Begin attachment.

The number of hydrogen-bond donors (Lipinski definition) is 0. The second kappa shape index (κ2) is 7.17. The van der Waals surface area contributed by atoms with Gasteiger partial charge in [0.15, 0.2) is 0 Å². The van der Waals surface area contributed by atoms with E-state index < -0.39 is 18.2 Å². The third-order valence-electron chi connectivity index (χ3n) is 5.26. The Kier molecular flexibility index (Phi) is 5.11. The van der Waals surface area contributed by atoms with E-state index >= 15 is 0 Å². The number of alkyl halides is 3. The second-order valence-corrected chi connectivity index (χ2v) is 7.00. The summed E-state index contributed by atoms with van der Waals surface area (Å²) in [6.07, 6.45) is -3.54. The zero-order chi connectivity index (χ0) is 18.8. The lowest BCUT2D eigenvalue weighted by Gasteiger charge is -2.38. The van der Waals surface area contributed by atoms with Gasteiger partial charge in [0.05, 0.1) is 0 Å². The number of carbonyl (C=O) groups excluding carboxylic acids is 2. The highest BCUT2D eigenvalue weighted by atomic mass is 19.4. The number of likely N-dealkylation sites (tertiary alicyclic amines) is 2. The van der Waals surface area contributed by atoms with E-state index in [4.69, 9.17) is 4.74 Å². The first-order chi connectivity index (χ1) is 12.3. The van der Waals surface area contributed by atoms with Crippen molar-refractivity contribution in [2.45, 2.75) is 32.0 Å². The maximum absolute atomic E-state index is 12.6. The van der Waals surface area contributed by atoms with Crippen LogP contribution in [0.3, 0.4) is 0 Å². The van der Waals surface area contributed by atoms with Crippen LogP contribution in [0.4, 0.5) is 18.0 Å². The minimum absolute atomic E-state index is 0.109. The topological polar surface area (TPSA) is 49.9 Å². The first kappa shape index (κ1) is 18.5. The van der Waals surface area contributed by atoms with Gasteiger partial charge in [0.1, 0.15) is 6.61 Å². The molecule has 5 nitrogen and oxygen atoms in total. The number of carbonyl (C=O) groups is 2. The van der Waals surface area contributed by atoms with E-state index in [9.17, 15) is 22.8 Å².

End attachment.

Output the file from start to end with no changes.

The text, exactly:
The number of hydrogen-bond donors (Lipinski definition) is 0. The second kappa shape index (κ2) is 7.17. The van der Waals surface area contributed by atoms with Gasteiger partial charge in [0.15, 0.2) is 0 Å². The van der Waals surface area contributed by atoms with E-state index < -0.39 is 18.2 Å². The third-order valence-electron chi connectivity index (χ3n) is 5.26. The Kier molecular flexibility index (Phi) is 5.11. The van der Waals surface area contributed by atoms with E-state index >= 15 is 0 Å². The number of alkyl halides is 3. The second-order valence-corrected chi connectivity index (χ2v) is 7.00. The summed E-state index contributed by atoms with van der Waals surface area (Å²) in [6.07, 6.45) is -3.54. The zero-order chi connectivity index (χ0) is 18.8. The lowest BCUT2D eigenvalue weighted by Gasteiger charge is -2.38. The van der Waals surface area contributed by atoms with Gasteiger partial charge in [0.05, 0.1) is 0 Å². The number of carbonyl (C=O) groups excluding carboxylic acids is 2. The highest BCUT2D eigenvalue weighted by atomic mass is 19.4. The number of likely N-dealkylation sites (tertiary alicyclic amines) is 2. The van der Waals surface area contributed by atoms with E-state index in [4.69, 9.17) is 4.74 Å². The first-order chi connectivity index (χ1) is 12.3. The van der Waals surface area contributed by atoms with Crippen molar-refractivity contribution in [2.45, 2.75) is 32.0 Å². The maximum absolute atomic E-state index is 12.6. The van der Waals surface area contributed by atoms with Crippen LogP contribution in [0.3, 0.4) is 0 Å². The van der Waals surface area contributed by atoms with Crippen LogP contribution in [0.4, 0.5) is 18.0 Å². The minimum absolute atomic E-state index is 0.109. The topological polar surface area (TPSA) is 49.9 Å². The first kappa shape index (κ1) is 18.5. The van der Waals surface area contributed by atoms with Gasteiger partial charge in [0.1, 0.15) is 6.61 Å². The molecule has 5 nitrogen and oxygen atoms in total. The number of carbonyl (C=O) groups is 2. The van der Waals surface area contributed by atoms with E-state index in [9.17, 15) is 22.8 Å².